Before you visit Indonesia, it is a good idea to know the standard etiquette in Indonesia. While it won’t be entirely different, there are some etiquettes and norms which are different from the west. By familiarizing yourself with these, you can avoid unnecessary miscommunication and make better impression with the locals!
Indonesians in general are very friendly and they are very generous with greetings. You can say ‘Halo’ or ‘Hai’ to greet people in Indonesia, however it is more common to say ‘Selamat pagi/ siang/ sore’, depending on the time of day.
‘Selamat’ is a very common word you will find in many of Indonesian greetings. By itself it means safe. Here are a list of common daily greetings and special occasion greetings.
Left-hand vs Right-hand
In Indonesia, as with several other Southeast Asian countries, the right hand is considered superior to the left hand. It’s considered rude to pass things using the left hand because the left hand is used for personal hygiene, that is, using the toilet paper. So, always use the right hand when passing things to others.
In some situations when it is more convenient to use left hand they would apologize while doing it “Maaf/ Permisi, pakai tangan kiri.”, which means, “Sorry/ Excuse me, I’m using my left hand.” In the case of giving gifts, you should use both hands.
In the past, left-handedness has been discouraged amongst children. Usually left-handed children are encouraged and trained to use their right hand, especially when passing things and eating.
Indonesians are very careful when using pronouns, especially ones that refer to other people such as ‘kamu’ (you), and ‘dia’ (he/she). ‘Kamu’ can only be used when talking to someone inferior than you or has similar social standing and has close relationship with you, for example your children and your friends. You definitely cannot use ‘kamu’ when talking to your boss, your teacher, or your parents. ‘Anda’ is another word for ‘you’, but it is very formal and distant, so it is not appropriate to use with your boss, teacher, or parents either.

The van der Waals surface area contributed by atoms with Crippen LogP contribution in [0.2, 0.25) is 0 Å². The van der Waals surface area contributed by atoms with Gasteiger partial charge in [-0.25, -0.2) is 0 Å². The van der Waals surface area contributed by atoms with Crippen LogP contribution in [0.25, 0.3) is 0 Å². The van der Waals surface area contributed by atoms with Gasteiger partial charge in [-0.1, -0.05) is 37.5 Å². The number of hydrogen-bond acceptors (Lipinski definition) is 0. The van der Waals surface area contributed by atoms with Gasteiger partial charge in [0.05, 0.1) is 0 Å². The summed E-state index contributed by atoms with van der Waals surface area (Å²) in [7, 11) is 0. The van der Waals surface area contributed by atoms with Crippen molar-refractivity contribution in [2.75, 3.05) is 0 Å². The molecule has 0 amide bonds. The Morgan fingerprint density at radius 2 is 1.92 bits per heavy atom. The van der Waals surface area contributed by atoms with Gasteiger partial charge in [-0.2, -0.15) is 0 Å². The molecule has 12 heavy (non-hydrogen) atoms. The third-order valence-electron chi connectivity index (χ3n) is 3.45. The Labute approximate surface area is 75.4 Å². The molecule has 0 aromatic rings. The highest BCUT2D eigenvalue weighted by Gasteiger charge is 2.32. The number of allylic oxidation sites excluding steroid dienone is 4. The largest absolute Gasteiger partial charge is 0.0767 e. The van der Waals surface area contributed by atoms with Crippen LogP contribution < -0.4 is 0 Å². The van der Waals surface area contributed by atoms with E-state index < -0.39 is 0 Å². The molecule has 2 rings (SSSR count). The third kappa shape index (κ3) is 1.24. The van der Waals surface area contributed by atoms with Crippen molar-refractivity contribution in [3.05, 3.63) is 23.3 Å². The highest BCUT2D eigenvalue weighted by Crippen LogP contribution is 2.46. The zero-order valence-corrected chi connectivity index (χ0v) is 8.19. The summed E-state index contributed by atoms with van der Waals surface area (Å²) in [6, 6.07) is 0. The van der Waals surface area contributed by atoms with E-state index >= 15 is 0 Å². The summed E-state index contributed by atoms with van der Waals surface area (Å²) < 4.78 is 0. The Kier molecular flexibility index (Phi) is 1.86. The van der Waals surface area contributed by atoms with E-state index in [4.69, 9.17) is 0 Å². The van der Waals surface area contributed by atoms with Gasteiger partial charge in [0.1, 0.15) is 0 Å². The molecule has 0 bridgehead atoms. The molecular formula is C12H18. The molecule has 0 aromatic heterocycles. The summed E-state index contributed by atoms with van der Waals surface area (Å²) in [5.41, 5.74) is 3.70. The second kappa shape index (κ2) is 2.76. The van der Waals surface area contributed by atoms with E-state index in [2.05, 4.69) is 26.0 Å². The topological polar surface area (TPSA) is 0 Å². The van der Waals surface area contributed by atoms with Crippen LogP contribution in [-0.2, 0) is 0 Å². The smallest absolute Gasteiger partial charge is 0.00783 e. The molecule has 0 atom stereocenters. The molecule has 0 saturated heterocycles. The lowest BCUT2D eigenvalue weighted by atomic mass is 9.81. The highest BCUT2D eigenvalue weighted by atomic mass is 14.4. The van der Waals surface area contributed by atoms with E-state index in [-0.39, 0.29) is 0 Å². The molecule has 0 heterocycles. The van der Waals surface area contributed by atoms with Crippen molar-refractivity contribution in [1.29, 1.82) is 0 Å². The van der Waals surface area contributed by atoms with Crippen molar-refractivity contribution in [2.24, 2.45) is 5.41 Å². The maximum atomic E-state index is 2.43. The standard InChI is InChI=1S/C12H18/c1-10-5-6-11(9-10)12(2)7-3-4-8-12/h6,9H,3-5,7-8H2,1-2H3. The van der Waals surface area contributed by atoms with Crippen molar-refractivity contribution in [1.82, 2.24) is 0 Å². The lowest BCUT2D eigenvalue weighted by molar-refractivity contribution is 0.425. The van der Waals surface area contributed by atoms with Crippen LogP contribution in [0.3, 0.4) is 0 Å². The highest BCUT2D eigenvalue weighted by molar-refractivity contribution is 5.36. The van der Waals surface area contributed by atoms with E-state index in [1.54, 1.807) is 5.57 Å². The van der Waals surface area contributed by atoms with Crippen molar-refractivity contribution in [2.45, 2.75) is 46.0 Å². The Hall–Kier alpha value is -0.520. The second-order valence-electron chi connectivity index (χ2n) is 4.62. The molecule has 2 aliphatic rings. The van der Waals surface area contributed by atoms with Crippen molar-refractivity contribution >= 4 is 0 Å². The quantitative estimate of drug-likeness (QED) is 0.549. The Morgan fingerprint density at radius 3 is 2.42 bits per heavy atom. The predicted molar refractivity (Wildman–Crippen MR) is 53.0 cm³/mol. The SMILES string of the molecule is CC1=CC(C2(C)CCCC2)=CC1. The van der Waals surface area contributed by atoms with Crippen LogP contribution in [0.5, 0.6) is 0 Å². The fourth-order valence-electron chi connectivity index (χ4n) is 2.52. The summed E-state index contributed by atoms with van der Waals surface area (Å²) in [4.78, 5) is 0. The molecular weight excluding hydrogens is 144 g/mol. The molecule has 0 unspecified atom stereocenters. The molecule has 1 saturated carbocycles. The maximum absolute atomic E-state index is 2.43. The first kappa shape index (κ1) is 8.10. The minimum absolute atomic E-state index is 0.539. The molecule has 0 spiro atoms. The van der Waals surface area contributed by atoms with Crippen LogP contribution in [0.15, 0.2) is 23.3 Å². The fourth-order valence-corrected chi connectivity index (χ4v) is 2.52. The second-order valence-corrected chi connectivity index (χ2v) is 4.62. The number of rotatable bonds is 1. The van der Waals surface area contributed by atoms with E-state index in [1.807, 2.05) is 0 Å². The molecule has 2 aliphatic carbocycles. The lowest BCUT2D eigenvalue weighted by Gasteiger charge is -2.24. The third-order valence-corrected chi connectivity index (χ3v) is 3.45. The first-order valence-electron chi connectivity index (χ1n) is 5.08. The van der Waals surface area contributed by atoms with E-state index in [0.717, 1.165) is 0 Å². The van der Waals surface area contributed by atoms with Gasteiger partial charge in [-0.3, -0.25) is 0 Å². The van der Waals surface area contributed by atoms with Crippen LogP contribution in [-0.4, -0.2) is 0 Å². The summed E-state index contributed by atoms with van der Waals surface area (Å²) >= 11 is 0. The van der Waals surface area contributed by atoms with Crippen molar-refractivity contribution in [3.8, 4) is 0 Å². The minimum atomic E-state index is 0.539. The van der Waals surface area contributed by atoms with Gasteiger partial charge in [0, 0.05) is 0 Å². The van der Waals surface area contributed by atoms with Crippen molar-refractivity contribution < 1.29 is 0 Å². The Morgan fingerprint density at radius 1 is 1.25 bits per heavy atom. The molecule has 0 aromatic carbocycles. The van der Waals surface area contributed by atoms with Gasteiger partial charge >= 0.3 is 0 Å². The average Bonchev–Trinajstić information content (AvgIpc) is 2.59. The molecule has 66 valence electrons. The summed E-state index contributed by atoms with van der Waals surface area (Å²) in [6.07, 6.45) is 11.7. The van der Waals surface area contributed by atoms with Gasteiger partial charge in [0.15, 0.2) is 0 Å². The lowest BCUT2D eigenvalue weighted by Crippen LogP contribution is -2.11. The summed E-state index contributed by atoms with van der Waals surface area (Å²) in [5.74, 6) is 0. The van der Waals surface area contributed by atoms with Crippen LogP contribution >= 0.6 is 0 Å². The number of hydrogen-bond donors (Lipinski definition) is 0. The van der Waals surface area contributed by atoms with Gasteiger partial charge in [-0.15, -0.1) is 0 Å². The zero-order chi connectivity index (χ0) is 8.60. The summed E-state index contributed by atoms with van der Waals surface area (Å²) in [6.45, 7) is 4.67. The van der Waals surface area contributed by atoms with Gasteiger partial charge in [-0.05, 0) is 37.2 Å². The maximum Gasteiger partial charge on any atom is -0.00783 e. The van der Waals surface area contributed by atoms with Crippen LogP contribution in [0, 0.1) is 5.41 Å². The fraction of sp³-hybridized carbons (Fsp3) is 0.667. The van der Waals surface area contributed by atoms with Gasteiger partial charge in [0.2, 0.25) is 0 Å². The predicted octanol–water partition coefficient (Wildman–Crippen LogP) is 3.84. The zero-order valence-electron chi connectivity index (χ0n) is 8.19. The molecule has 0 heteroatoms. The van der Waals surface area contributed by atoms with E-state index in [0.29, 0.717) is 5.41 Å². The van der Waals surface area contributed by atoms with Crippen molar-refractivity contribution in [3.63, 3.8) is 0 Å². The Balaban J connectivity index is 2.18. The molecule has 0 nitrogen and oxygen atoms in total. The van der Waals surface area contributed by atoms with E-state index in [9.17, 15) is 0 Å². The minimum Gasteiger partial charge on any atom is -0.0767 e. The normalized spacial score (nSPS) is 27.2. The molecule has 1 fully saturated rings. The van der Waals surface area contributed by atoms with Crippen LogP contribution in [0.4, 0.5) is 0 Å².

You might ask, so how do you say ‘you’ to your parents then? Well, you need to replace the pronoun ‘you’ with the person’s title, most commonly ‘Bapak/ Pak’, or ‘Ibu/ Bu’.Teacher to student: Kamu sudah makan?/ Sudah makan?
Also, adding the person’s title after the end of sentence also has the effect of making the sentence softer and more polite. For example, “terima kasih pak” (thank you sir) is more polite than just plain ‘terima kasih’ (thank you).
Now in the Indonesian modern urban household it is more common to eat using fork and spoon. Spoon on the right, and fork on the left hand. However, traditionally Indonesians eat with their right hand. It is not acceptable to eat from the left hand.
In Indonesian culture, when someone is about to start eating, they would say to the people surrounding them “Mari makan.” or “Makan, bu/pak.” While it literally means “Let’s eat.”, usually it doesn’t mean that the person is inviting you to eat. It is usually a mere gesture of politeness to say “Excuse me, I’m going to start eating”.
If someone says “Mari makan” to you, what you can say in reply is, “Ya bu/ pak” (Yes mam/ sir) or “Silahkan bu/ pak” (Please do mam/ sir). This is merely gesture of politeness.
Women in Indonesia are expected to dress modestly. The more conservative Muslim women would wear headcover (hijab) with long sleeves and long pants or skirt so that only the face, hand and feet are seen. However non-Muslims are expected to dress modestly in public as well. Skimpy clothing such as sleeveless tops and mini shorts or skirts, or low necklines are not commonly seen. While it is not prohibited to wear them, you can be sure that you will attract many gazes.
Ironically though, they seem to have no problem in displaying large advertisements of scantily clothed women in most malls and shopping places.
While in western countries it is still acceptable for male and female to give friendly hugs, in Indonesia it is not the case. Usually handshake between genders are still acceptable although you need to be more careful in more conservative communities.
The Indonesian handshake is slightly different. Firstly, the grip is usually not as tight as the western handshake. When children greet adults, the child would take the adult’s hand and touch his/ her forehead with the back of the person’s hand. This is a show of respect.
The Indonesian kiss is a brush between cheeks, usually they do it twice, the right cheek and then the left. This kiss is just done between women and not men.
As Indonesia is a country with many ethnic groups and religions, it is very important to be careful when talking about these issues. While in general there is a high tolerance between Indonesians, tensions because of religion or race issues can easily be aroused and have in the past caused terrible conflicts. A common conversation starter that people always use usually revolves around food and the traffic, especially if you’re in Jakarta!
Smile and Be Friendly!
Having all said these, don’t let these do’s and don’ts deter you from interacting with the locals. Being a foreigner means you are entitled to more leniency regarding these social rules. They will likely understand if you are not familiar with some of their cultural etiquettes and make minor mistakes without the intention to offend them.
Furthermore, Indonesian people are generally very friendly and like to smile. So, while keeping these etiquettes in mind, put your best smile and enjoy your interaction with the locals.